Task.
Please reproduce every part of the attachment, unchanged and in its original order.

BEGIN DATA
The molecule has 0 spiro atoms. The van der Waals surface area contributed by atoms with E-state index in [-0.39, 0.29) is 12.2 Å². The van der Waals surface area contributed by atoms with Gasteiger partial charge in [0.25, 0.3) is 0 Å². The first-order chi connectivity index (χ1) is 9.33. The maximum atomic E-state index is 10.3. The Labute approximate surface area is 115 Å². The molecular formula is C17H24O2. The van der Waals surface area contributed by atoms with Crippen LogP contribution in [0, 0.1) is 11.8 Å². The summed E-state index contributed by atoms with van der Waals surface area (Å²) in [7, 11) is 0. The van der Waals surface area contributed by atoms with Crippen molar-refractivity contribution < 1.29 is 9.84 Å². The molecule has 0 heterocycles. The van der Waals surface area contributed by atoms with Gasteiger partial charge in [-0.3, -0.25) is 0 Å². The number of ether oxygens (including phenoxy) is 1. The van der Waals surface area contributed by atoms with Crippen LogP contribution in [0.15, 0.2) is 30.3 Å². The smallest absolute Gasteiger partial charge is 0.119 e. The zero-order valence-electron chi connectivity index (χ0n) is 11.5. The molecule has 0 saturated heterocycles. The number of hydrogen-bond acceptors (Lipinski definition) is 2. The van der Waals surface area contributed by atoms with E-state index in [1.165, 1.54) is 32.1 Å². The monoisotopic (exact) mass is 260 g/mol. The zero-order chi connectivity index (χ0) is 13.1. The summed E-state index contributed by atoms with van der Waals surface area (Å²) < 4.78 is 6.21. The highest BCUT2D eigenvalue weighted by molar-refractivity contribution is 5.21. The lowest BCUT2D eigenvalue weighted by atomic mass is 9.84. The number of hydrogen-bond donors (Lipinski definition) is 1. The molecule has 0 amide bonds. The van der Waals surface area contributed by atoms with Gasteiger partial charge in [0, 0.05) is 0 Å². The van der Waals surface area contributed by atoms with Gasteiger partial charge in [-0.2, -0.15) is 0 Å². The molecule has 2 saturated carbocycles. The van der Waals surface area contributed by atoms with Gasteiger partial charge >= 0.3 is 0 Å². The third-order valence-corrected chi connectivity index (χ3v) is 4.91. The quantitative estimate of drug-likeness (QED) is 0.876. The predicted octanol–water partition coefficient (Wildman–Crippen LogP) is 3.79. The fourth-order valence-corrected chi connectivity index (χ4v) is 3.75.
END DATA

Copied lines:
The molecule has 0 spiro atoms. The van der Waals surface area contributed by atoms with E-state index in [-0.39, 0.29) is 12.2 Å². The van der Waals surface area contributed by atoms with Gasteiger partial charge in [0.25, 0.3) is 0 Å². The first-order chi connectivity index (χ1) is 9.33. The maximum atomic E-state index is 10.3. The Labute approximate surface area is 115 Å². The molecular formula is C17H24O2. The van der Waals surface area contributed by atoms with Crippen LogP contribution in [0, 0.1) is 11.8 Å². The summed E-state index contributed by atoms with van der Waals surface area (Å²) in [7, 11) is 0. The van der Waals surface area contributed by atoms with Crippen molar-refractivity contribution < 1.29 is 9.84 Å². The molecule has 0 heterocycles. The van der Waals surface area contributed by atoms with Gasteiger partial charge in [-0.3, -0.25) is 0 Å². The number of ether oxygens (including phenoxy) is 1. The van der Waals surface area contributed by atoms with Crippen LogP contribution in [0.15, 0.2) is 30.3 Å². The smallest absolute Gasteiger partial charge is 0.119 e. The zero-order valence-electron chi connectivity index (χ0n) is 11.5. The molecule has 0 saturated heterocycles. The number of hydrogen-bond acceptors (Lipinski definition) is 2. The van der Waals surface area contributed by atoms with E-state index in [1.165, 1.54) is 32.1 Å². The monoisotopic (exact) mass is 260 g/mol. The zero-order chi connectivity index (χ0) is 13.1. The summed E-state index contributed by atoms with van der Waals surface area (Å²) < 4.78 is 6.21. The highest BCUT2D eigenvalue weighted by molar-refractivity contribution is 5.21. The lowest BCUT2D eigenvalue weighted by atomic mass is 9.84. The number of hydrogen-bond donors (Lipinski definition) is 1. The molecule has 0 amide bonds. The van der Waals surface area contributed by atoms with Gasteiger partial charge in [0, 0.05) is 0 Å². The van der Waals surface area contributed by atoms with Gasteiger partial charge in [-0.2, -0.15) is 0 Å². The molecule has 2 saturated carbocycles. The van der Waals surface area contributed by atoms with Gasteiger partial charge >= 0.3 is 0 Å². The third-order valence-corrected chi connectivity index (χ3v) is 4.91. The quantitative estimate of drug-likeness (QED) is 0.876. The predicted octanol–water partition coefficient (Wildman–Crippen LogP) is 3.79. The fourth-order valence-corrected chi connectivity index (χ4v) is 3.75.